Switzerland is a wonderful country with plenty to offer all its visitors, regardless of age. It’s a great destination for families traveling together because its most popular places include plenty of fun activities for both older and younger visitors. 

Museums with special tours for children, vast parks, amusement centers, and themed hiking trails are just some of the few exciting adventures families can undertake together. Here’s everything you need to know about the best family-friendly activities in various parts of Switzerland!

Things to do in Switzerland

Lindt Home of Chocolate (Zurich)lindt-chocolate-museum-foyer

The Lindt Home of Chocolate near Zurich is one of the best destinations for families because it’s fun for kids and adults. Children will love the endless chocolate tastings, colorful pralines, and chocolate fountains. You could seriously make yourself sick from chocolate here!

At the same time, adults learn about the history of chocolate and the process of making delicious treats from cacao beans. 

Lindt has done a fantastic job with the building and the museum. Not only is there a huge chocolate fountain in the foyer and a cinema down the end, it is host to the largest Lindt chocolate shop I have ever seen in Switzerland! So, get your credit card ready, as you won’t leave empty-handed.

Chocolate-making workshops are also available at this museum and are suitable for children and adults. Best of all, you can keep anything you make at the workshops. 

If you’re staying near Zurich, the Lindt Home of Chocolate is accessible by bus, train, and boat. 

Wow Museum in Zurichwonder-lab-exhibit-wow-museum

The WOW Museum is another of my favorite museums for kids in Zurich. It is focused on visual illusions, and it’s incredibly fun for both children and adults alike. I found my godson had the most fun with the interactive exhibits, like the room of mirrors, the kaleidoscope, and the upside-down rooms. At the same time, we also enjoyed the illusions scattered throughout the museum. He will be ready for the more complicated stuff in a few years too!

Most of the exhibits at the WOW Museum are interactive and meant to be touched, except for the paintings on the walls. There are also countless photograph opportunities, so you can create unique memories to forever serve as a reminder of your family trip to Switzerland. 

The museum even has a special exhibit for children under six, created because it is not yet possible to perceive illusions at such a young age. Willow, the museum imp, has four hiding places throughout the museum, and children are encouraged to look for them and create their own illusions.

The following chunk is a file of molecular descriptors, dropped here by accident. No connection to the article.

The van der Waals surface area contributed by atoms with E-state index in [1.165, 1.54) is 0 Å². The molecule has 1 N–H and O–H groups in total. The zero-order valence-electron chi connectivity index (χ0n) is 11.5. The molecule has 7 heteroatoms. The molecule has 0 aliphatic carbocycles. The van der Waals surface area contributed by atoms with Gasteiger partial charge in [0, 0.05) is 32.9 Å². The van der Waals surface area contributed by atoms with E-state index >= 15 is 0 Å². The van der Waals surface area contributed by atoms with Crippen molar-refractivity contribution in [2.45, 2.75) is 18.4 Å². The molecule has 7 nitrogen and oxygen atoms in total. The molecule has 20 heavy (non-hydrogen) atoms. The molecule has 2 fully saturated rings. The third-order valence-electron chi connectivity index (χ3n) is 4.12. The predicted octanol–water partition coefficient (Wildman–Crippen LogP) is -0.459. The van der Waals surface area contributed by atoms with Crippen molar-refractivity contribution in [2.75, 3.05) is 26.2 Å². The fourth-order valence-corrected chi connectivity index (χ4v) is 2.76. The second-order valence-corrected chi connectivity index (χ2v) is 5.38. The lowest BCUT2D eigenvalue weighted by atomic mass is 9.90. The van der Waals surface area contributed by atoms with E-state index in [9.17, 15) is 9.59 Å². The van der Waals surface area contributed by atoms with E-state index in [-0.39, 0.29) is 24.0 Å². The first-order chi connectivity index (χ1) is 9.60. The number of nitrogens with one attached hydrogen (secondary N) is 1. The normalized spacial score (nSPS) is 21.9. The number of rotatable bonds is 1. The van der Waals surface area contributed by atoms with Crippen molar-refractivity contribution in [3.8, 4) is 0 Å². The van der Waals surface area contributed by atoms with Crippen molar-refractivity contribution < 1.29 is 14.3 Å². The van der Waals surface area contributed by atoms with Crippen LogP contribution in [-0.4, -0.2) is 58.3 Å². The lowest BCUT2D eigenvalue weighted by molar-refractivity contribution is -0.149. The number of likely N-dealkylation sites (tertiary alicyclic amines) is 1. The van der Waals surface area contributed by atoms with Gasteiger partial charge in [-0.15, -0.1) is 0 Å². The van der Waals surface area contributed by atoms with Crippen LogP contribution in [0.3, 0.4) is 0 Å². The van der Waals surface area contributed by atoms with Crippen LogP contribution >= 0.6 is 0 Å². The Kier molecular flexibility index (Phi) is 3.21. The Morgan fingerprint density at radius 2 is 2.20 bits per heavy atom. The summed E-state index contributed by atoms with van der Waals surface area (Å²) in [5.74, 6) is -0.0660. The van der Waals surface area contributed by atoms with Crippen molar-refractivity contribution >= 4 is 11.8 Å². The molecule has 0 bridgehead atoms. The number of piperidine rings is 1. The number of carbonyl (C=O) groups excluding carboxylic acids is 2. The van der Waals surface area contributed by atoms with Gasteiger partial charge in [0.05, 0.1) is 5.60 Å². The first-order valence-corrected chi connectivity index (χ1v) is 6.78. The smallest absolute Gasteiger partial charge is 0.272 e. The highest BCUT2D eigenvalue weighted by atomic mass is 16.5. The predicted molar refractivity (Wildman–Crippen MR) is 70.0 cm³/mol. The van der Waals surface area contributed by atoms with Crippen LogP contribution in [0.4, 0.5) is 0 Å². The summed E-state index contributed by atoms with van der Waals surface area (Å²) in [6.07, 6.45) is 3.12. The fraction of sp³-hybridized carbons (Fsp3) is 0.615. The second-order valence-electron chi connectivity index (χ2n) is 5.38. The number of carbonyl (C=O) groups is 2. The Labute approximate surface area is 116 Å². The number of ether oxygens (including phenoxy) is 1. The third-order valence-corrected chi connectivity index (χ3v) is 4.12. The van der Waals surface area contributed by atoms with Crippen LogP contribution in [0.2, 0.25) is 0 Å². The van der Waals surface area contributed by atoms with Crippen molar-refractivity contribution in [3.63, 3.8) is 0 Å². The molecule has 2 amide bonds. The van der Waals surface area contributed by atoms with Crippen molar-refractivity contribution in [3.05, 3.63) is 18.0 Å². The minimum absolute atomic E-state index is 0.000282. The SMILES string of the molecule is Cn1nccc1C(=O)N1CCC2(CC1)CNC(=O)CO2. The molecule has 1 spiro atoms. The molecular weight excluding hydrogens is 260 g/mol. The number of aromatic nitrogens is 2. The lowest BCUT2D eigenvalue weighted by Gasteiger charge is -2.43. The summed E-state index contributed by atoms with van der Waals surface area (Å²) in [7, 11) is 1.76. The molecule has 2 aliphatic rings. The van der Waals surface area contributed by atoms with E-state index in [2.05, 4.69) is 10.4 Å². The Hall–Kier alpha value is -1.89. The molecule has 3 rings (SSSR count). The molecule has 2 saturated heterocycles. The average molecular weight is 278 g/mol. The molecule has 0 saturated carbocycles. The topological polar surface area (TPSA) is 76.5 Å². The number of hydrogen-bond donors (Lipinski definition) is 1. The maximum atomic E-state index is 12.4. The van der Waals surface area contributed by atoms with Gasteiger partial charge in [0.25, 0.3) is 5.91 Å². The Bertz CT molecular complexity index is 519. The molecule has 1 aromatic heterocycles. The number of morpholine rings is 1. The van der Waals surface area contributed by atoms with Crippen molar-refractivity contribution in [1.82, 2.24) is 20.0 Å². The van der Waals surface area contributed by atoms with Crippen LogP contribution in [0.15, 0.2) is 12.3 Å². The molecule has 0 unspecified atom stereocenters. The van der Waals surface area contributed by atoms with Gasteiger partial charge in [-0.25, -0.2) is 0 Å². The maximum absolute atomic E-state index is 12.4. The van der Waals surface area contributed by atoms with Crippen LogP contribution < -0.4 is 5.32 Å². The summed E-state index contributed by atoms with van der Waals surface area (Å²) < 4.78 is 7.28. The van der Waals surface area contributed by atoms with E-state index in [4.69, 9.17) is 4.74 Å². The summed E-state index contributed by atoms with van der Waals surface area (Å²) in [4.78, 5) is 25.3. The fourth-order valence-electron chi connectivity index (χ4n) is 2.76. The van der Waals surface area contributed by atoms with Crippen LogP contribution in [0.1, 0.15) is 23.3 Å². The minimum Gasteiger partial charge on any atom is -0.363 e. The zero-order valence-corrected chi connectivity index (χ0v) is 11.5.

JungfrauPark Interlaken

Take your kids to the Jungfrau Park in Interlaken if you want to keep them busy for an entire day while you are in the Jungfrau region. This is the largest indoor/outdoor park in the Bernese Oberland, with countless fun things for kids. The park is suitable for all children up to 10 years of age with multiple playgrounds, climbing frames, pedal karts, and slides. 

There’s also an arcade center where kids can play all sorts of games, making the parents wish they were 10 again. While the children are running around having loads of fun, you can take advantage of the sun loungers on those sunnier days, or just hang out at the on-site restaurant. 

Sledding at Chäserrugg sledding

Chäserrugg is a mountain summit in northeastern Switzerland, easily accessible from Zurich, Chur, and St. Gallen. Head to the Wildhaus-Alt St Johann village in winter, where you can enjoy the ride a funicular to the summit

The mountain is quite the highlight for the adrenaline junkie (or those that like a little speed) because it features one of the longest sledding runs in all of Switzerland. It’s 5.9 kilometers, but it can be split into two sections. The upper section of the run is steeper and not the ideal activity for very young children. But it will be super fun if your kids are a bit older. 

The lower section of the run is nowhere near as steep. It’s much safer and great for very young kids, but it doesn’t get as much snow as the upper section so it’s not always open. 

Globi’s Treasure Hunt Trail in Engelberg